6. Simply Fred

    Fred Barker says:

    It’s not about Weiters. That gets answered if he starts the season in the Bigs.

    It is more about annual projections. I think they are too conservative in projecting games played. So, if you are reducing them further I think you are going in the wrong direction. I may be wrong.

  7. Eric W says:

    @Rudy Gamble: ahaha the comment to grey cracked me up in the middle of class no less.

    And too this day I cant comprehend the fact that guys can throw 3000+ pitches in a year and not have there arms turn to Jello.

  8. @Fred Barker: The projection systems themselves mayl underestimate games/ABs – particularly for younger players who are taking a bigger role. Same could be said for vets who are taking a smaller role. I’ve also found that they project more ABs than ever possible for a team.

    The BP projections assume a fixed # of ABs per team and per position. They then divide it out based on expected playing time. For example, Baltimore C is estimated as 60% Wieters, 30% Gregg Zaun, 10% Quiroz. The sum of their Plate Appearances is about 675.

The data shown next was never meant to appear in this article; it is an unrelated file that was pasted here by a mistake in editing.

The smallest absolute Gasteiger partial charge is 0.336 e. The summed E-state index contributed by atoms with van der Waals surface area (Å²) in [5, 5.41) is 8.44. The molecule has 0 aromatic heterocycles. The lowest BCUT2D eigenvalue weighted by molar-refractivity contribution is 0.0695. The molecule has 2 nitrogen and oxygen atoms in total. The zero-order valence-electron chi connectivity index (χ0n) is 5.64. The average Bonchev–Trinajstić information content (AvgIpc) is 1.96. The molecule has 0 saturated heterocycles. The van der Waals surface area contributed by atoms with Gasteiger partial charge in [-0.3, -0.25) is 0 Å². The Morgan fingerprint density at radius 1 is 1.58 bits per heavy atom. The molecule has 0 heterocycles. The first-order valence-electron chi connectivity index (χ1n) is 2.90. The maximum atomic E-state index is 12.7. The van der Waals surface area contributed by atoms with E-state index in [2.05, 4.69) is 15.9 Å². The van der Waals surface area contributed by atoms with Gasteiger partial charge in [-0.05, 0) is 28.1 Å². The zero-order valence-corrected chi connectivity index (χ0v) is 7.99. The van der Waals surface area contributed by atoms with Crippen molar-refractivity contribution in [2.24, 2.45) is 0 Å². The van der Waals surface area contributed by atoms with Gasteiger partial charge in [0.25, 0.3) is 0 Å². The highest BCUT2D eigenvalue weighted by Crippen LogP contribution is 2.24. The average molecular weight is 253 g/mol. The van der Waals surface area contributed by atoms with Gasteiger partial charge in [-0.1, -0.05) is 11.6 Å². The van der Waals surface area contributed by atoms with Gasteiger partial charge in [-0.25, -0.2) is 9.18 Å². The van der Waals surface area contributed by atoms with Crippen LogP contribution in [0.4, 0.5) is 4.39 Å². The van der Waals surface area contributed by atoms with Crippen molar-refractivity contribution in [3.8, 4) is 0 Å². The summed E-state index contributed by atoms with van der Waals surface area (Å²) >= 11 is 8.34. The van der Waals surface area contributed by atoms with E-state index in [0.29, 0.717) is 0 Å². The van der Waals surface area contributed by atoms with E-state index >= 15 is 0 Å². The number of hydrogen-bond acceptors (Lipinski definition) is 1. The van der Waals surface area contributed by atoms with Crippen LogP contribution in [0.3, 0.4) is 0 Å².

I don’t think it’s a correct assumption that such projections will always underestimate the primary player’s totals. They may be too conservative in some cases (Roberts might get 95% of 2B Plate Appearances instead of 85%), they may be too high in other cases (Izturis might not get 75% at SS). But I feel it’s the best base level out there and chalk any differences to the inherent volatility of projections.

  9. bpasinko says:

    There are enough quality pitchers available in this years draft that any one who has even a little flag is probably worth just scrapping. So I definitely appreciate your posts about risky pitchers.

    I love Nolasco, but why risk it with Wainwright there.

  10. bpasinko says:

    I guess Wainwright isn’t a model of health, but you get the point….

    Unrelated question:

    Does anyone have advice they can give on keeper snake draft leagues where you keep players at the round they were drafted? Or I guess, maybe if he was taken 10th round he becomes 8th round.

    Is this better than just keeping 10 guys as your first 10 picks?

    I’m interested in doing it for a new keeper league (12 teams 10 keepers) but everyone that’s joined doesn’t want it, we haven’t drafted yet.

    One last thing, someone mentioned a glitch where the last place team can essentially keep 11 players. If I draft Wright in year one then finish last, if I don’t keep my first rounder (Wright) I would get the first overall pick. I could then keep 10 guys other than Wright and draft Wright 1st, giving me 11 keepers basically. Is this ever a problem? If so what have you all ever done to fix it, or does it actually never play?

    Thanks guys and gals.